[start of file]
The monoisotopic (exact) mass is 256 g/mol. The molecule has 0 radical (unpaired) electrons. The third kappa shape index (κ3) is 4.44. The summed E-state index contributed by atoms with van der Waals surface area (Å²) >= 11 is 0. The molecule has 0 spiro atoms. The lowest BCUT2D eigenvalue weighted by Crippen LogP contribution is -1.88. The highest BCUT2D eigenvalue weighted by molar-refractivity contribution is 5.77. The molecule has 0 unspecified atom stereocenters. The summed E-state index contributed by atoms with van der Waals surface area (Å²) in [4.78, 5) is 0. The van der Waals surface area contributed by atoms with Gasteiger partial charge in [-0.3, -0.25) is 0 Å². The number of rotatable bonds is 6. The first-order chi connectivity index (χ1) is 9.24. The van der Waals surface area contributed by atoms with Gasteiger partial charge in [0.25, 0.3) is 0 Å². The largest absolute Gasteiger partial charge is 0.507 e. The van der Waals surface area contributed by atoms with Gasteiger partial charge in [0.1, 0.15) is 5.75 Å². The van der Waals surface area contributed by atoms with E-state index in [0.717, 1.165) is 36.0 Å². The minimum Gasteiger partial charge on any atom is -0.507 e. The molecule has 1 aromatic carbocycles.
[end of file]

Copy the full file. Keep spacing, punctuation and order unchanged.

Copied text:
The monoisotopic (exact) mass is 256 g/mol. The molecule has 0 radical (unpaired) electrons. The third kappa shape index (κ3) is 4.44. The summed E-state index contributed by atoms with van der Waals surface area (Å²) >= 11 is 0. The molecule has 0 spiro atoms. The lowest BCUT2D eigenvalue weighted by Crippen LogP contribution is -1.88. The highest BCUT2D eigenvalue weighted by molar-refractivity contribution is 5.77. The molecule has 0 unspecified atom stereocenters. The summed E-state index contributed by atoms with van der Waals surface area (Å²) in [4.78, 5) is 0. The van der Waals surface area contributed by atoms with Gasteiger partial charge in [-0.3, -0.25) is 0 Å². The number of rotatable bonds is 6. The first-order chi connectivity index (χ1) is 9.24. The van der Waals surface area contributed by atoms with Gasteiger partial charge in [0.25, 0.3) is 0 Å². The largest absolute Gasteiger partial charge is 0.507 e. The van der Waals surface area contributed by atoms with Gasteiger partial charge in [0.1, 0.15) is 5.75 Å². The van der Waals surface area contributed by atoms with E-state index in [0.717, 1.165) is 36.0 Å². The minimum Gasteiger partial charge on any atom is -0.507 e. The molecule has 1 aromatic carbocycles.